Graeme Chapman - natural history photographer - ornithologist

Australian Birds

Little Woodswallow
Artamus minor
(Viewing 4 of 9 photos)

Little Woodswallows, as their name suggests are the smallest of Australia's five species of woodswallow. They have a rather patchy distribution - essentially birds of Australia's northern half, in most areas they appear to be resident whereas further south such as in northern NSW they are generally regarded as being migratory. In the north, Little Woodswallows are particularly fond of sandstone country and rocky gorges. There, the roosting clusters are often found in caves (see pic 548206) or in rock clefts instead of the hollow trees used further south.They sometimes even nest there as well.

Nesting birds usually occur as simple pairs although there have been a few observations of more than two birds attending a nest, a widespread habit throughout the family Cracticidae. Like other woodswallows, they are quite sociable, sitting together in long lines in close contact during early morning warmup sessions in the sun, and like the other two "dark" woodswallows they form close-knit clusters when roosting at night.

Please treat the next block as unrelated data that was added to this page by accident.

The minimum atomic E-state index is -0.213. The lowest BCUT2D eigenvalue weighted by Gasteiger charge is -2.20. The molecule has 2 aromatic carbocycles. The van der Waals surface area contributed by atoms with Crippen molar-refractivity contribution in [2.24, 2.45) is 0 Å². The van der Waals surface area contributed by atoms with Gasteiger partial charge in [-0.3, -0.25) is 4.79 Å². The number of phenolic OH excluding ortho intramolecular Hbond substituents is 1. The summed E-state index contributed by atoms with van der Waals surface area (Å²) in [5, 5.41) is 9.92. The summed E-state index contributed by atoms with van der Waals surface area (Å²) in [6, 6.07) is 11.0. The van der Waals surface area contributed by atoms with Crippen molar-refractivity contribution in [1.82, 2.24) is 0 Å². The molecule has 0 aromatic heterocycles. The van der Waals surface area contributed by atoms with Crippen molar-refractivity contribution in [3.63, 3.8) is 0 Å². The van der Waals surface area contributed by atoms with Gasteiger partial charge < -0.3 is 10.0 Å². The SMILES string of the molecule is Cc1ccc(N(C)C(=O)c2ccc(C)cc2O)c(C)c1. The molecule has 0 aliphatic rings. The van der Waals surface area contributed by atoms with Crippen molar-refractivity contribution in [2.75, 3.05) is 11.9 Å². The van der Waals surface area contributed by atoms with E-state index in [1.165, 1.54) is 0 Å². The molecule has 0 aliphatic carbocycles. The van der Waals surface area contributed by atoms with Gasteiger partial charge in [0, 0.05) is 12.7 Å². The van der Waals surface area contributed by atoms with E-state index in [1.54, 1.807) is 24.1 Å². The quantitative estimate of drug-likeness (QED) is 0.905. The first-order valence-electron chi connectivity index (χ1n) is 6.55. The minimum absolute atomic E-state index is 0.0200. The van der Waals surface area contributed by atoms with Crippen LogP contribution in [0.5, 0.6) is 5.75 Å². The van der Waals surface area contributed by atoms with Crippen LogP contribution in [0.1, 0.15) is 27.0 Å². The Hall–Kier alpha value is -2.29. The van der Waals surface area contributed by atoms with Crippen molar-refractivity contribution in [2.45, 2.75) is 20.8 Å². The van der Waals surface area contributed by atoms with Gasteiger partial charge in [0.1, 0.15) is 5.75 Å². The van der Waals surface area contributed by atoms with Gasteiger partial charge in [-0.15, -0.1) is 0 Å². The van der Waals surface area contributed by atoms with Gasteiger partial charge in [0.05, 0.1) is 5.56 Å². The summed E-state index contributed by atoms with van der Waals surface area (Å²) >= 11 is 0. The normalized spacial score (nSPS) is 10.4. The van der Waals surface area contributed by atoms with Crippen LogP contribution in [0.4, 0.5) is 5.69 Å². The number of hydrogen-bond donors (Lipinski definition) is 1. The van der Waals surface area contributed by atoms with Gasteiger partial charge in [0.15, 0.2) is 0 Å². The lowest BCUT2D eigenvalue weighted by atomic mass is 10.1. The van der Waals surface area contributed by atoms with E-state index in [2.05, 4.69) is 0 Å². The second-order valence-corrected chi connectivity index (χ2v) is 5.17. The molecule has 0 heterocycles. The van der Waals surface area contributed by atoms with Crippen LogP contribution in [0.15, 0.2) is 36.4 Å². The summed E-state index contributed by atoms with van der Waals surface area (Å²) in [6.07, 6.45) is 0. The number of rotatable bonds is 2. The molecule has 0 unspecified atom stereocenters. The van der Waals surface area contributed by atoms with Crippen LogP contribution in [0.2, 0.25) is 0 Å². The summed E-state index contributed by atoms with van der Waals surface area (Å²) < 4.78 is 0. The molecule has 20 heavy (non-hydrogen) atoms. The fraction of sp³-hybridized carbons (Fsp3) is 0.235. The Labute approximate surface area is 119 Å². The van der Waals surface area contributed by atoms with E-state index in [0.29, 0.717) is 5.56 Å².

Photo: 548201

548201 ... Little Woodswallow, male. The male has more black on the face.

Photo: 548202

548202 ... Little Woodswallow, female at nest.

Photo: 548203

548203 ... Little Woodswallow, Juvenile.

Photo: 548204

548204 ... Little Woodswallow

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